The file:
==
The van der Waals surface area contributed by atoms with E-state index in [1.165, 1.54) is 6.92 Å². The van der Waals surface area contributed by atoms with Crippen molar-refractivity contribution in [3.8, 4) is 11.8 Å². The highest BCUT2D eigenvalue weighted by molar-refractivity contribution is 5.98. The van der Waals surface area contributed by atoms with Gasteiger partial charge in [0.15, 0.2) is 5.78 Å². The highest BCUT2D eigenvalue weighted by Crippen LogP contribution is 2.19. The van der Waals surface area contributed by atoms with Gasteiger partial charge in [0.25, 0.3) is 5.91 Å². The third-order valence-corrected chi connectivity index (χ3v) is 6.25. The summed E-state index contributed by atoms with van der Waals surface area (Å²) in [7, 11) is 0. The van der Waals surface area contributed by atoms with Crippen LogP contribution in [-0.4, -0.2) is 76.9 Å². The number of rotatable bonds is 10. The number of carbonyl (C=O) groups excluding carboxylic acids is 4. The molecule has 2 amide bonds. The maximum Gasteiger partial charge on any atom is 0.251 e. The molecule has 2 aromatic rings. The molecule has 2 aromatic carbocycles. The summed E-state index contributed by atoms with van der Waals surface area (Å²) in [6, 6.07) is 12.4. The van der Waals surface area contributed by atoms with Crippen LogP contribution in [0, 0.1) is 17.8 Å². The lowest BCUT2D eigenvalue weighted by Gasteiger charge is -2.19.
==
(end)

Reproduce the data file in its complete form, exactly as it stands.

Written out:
The van der Waals surface area contributed by atoms with E-state index in [1.165, 1.54) is 6.92 Å². The van der Waals surface area contributed by atoms with Crippen molar-refractivity contribution in [3.8, 4) is 11.8 Å². The highest BCUT2D eigenvalue weighted by molar-refractivity contribution is 5.98. The van der Waals surface area contributed by atoms with Gasteiger partial charge in [0.15, 0.2) is 5.78 Å². The highest BCUT2D eigenvalue weighted by Crippen LogP contribution is 2.19. The van der Waals surface area contributed by atoms with Gasteiger partial charge in [0.25, 0.3) is 5.91 Å². The third-order valence-corrected chi connectivity index (χ3v) is 6.25. The summed E-state index contributed by atoms with van der Waals surface area (Å²) in [7, 11) is 0. The van der Waals surface area contributed by atoms with Crippen LogP contribution in [-0.4, -0.2) is 76.9 Å². The number of rotatable bonds is 10. The number of carbonyl (C=O) groups excluding carboxylic acids is 4. The molecule has 2 amide bonds. The maximum Gasteiger partial charge on any atom is 0.251 e. The molecule has 2 aromatic rings. The molecule has 2 aromatic carbocycles. The summed E-state index contributed by atoms with van der Waals surface area (Å²) in [6, 6.07) is 12.4. The van der Waals surface area contributed by atoms with Crippen LogP contribution in [0, 0.1) is 17.8 Å². The lowest BCUT2D eigenvalue weighted by Gasteiger charge is -2.19.